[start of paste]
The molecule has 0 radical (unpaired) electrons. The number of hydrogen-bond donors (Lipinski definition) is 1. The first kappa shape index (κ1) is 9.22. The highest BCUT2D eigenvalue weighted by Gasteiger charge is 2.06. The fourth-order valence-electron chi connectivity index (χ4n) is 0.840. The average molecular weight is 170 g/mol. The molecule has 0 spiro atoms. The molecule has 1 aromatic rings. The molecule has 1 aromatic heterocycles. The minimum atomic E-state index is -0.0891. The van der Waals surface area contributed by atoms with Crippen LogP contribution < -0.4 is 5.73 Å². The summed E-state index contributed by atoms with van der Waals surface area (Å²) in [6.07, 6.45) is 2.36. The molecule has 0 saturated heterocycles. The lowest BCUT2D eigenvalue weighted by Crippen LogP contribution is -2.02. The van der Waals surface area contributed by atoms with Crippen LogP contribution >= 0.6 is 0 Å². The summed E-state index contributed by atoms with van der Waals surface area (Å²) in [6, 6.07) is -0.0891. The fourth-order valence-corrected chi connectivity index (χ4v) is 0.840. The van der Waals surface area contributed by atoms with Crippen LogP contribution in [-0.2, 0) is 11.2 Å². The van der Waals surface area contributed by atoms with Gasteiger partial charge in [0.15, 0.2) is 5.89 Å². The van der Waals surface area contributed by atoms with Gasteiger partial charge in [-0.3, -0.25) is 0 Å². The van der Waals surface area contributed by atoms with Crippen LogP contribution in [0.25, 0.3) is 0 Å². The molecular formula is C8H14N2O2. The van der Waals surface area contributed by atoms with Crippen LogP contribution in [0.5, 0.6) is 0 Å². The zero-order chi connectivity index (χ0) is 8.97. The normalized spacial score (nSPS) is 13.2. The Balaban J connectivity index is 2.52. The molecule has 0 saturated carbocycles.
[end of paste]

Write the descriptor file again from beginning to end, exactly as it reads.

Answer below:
The molecule has 0 radical (unpaired) electrons. The number of hydrogen-bond donors (Lipinski definition) is 1. The first kappa shape index (κ1) is 9.22. The highest BCUT2D eigenvalue weighted by Gasteiger charge is 2.06. The fourth-order valence-electron chi connectivity index (χ4n) is 0.840. The average molecular weight is 170 g/mol. The molecule has 0 spiro atoms. The molecule has 1 aromatic rings. The molecule has 1 aromatic heterocycles. The minimum atomic E-state index is -0.0891. The van der Waals surface area contributed by atoms with Crippen LogP contribution < -0.4 is 5.73 Å². The summed E-state index contributed by atoms with van der Waals surface area (Å²) in [6.07, 6.45) is 2.36. The molecule has 0 saturated heterocycles. The lowest BCUT2D eigenvalue weighted by Crippen LogP contribution is -2.02. The van der Waals surface area contributed by atoms with Crippen LogP contribution >= 0.6 is 0 Å². The summed E-state index contributed by atoms with van der Waals surface area (Å²) in [6, 6.07) is -0.0891. The fourth-order valence-corrected chi connectivity index (χ4v) is 0.840. The van der Waals surface area contributed by atoms with Crippen LogP contribution in [-0.2, 0) is 11.2 Å². The van der Waals surface area contributed by atoms with Gasteiger partial charge in [0.15, 0.2) is 5.89 Å². The van der Waals surface area contributed by atoms with Gasteiger partial charge in [-0.3, -0.25) is 0 Å². The van der Waals surface area contributed by atoms with Crippen LogP contribution in [0.25, 0.3) is 0 Å². The molecular formula is C8H14N2O2. The van der Waals surface area contributed by atoms with Crippen LogP contribution in [0.5, 0.6) is 0 Å². The zero-order chi connectivity index (χ0) is 8.97. The normalized spacial score (nSPS) is 13.2. The Balaban J connectivity index is 2.52. The molecule has 0 saturated carbocycles.